Eng­land are go­ing to the World Cup, but don’t hold your breath

The Guardian Weekly - - Sport - In­side sport Bar­ney Ronay

Put out more flags. Dust down the red and white jester’s hat. Root out the gumshield, the crum­pled Yeka­ter­in­burg metro map. And pre­pare to head once more into that strangely gru­elling ter­ri­tory be­tween bruised and fear­ful cyn­i­cism and the eter­nal quiver of tour­na­ment hope.

Eng­land’s foot­ballers booked their place at the 2018 World Cup in Rus­sia af­ter surely the most me­an­der­ing, flac­cid qual­i­fi­ca­tion vic­tory yet de­vised by any Eng­land team. Slove­nia were beaten by Harry Kane’s late goal last Thurs­day but make no mis­take – this was both a dread­ful game of foot­ball and a numb­ing spec­ta­cle.

Vic­tory may have sealed qual­i­fi­ca­tion, but it de­flated any re­al­is­tic ex­pec­ta­tions of what might hap­pen when Eng­land get there. This should con­cern the Foot­ball As­so­ci­a­tion. There are only so many times even Eng­land fans will be pre­pared to pay £40 ($53) for the plea­sure of throw­ing pa­per aero­planes at the pitch.

The chal­lenge now for Eng­land’s man­ager, Gareth South­gate, is to pro­duce a team that peo­ple ac­tu­ally want to watch. In their cur­rent guise, watch­ing Eng­land is like watch­ing a 12-round un­der­card split de­ci­sion wres­tle-off be­tween a pair of pon­der­ous over­weight taxi driv­ers. Suc­cess for this team would in­volve sim­ply play­ing with a lit­tle free­dom, ex­plor­ing their own lim­its and re­fus­ing to leave the com­pe­ti­tion un­til they have at least been beaten by a demon­stra­bly su­pe­rior team. Score some goals. Pro­duce at least one per­for­mance that lets ev­ery­one feel giddy and stupid and de­luded for four days in June.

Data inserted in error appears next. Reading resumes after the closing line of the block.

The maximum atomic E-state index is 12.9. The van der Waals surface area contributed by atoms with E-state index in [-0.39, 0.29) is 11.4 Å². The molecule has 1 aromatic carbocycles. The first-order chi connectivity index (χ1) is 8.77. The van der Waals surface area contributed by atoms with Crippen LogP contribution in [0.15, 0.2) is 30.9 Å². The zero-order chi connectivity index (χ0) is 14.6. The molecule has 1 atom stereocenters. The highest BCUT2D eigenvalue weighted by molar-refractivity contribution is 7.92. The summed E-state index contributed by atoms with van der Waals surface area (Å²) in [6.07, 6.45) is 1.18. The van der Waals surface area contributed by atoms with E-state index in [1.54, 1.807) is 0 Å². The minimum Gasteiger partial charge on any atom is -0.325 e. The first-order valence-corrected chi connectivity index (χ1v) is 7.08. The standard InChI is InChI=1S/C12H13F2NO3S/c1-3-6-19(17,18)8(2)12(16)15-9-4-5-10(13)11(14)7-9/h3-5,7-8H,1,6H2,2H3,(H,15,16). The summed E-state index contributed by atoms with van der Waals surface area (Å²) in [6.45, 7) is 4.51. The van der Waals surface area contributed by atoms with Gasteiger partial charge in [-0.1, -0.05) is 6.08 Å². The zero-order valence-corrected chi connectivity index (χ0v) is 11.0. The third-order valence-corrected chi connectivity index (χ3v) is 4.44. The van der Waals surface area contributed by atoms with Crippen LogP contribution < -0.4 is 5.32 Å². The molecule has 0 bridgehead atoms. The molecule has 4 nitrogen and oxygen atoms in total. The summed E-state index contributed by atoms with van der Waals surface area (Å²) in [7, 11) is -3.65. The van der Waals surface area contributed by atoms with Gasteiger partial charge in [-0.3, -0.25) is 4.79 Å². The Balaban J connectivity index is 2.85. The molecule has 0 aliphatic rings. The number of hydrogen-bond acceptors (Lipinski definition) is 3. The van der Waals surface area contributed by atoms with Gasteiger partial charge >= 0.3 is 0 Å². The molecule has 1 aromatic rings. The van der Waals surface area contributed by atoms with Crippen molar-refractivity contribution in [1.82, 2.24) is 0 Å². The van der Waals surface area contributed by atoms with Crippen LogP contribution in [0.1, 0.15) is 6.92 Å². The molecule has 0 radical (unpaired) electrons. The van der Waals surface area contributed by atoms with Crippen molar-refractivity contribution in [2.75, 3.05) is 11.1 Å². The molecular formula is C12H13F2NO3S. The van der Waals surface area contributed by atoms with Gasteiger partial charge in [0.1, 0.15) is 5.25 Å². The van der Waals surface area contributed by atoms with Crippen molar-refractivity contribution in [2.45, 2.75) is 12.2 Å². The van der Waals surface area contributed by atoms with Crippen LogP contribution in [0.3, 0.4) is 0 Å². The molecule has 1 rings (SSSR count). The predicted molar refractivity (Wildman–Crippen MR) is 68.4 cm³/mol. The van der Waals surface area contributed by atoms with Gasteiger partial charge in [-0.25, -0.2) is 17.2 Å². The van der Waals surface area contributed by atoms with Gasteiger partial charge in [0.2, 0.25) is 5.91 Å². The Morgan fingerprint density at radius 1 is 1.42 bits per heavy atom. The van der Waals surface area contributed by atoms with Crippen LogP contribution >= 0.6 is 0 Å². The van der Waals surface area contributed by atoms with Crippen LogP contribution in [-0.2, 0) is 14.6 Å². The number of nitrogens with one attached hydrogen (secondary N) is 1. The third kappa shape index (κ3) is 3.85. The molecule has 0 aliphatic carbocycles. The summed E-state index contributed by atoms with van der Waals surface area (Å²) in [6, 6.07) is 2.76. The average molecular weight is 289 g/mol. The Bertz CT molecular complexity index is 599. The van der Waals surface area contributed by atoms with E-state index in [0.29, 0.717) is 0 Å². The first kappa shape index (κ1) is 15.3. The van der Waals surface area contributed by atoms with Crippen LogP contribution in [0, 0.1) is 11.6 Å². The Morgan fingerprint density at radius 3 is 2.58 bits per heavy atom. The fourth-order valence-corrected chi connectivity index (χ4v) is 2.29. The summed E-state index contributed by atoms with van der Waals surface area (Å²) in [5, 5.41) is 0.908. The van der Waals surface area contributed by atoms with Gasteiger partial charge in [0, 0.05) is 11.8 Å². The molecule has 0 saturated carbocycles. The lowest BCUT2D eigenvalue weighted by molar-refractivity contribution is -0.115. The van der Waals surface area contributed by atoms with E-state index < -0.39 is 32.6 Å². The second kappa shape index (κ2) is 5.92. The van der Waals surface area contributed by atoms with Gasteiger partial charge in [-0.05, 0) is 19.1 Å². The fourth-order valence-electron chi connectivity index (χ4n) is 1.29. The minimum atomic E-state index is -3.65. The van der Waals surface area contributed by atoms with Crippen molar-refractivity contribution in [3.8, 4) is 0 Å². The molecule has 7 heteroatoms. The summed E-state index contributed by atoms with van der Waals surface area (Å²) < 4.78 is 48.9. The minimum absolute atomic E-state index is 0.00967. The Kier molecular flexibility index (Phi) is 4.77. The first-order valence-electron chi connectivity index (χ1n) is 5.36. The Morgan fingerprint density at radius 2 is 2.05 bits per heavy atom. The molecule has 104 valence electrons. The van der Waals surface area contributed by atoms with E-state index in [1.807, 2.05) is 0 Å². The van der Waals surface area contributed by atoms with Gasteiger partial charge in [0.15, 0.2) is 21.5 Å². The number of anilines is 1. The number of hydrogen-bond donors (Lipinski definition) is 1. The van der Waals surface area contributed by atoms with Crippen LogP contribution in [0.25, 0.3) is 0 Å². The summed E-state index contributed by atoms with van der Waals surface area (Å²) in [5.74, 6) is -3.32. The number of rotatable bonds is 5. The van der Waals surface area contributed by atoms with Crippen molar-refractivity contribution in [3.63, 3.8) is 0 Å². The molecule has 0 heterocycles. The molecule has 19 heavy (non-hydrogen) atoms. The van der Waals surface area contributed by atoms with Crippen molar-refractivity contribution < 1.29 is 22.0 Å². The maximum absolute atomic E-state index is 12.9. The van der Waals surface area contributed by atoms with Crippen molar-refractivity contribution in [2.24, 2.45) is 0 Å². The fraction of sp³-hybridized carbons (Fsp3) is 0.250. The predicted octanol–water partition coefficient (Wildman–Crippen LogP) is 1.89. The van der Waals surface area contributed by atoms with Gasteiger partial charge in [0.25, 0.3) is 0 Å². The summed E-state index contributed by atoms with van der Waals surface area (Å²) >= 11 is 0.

There is a wider is­sue here about in­ter­na­tional foot­ball it­self. When Eng­land’s away fans in Malta last

month sang “we’re fuck­ing shit” they weren’t an­gry or incensed or spoil­ing for a fight. They were tak­ing the mickey out of the whole thing: Eng­land, us, them, the en­dur­ing dis­junct be­tween a do­mes­tic league of such screech­ing ur­gency and a na­tional team who have with­ered in its shadow.

Take note, Gareth. It is when they stop boo­ing you re­ally want to start wor­ry­ing. Eng­land will travel to Rus­sia with hope. But not much of it.

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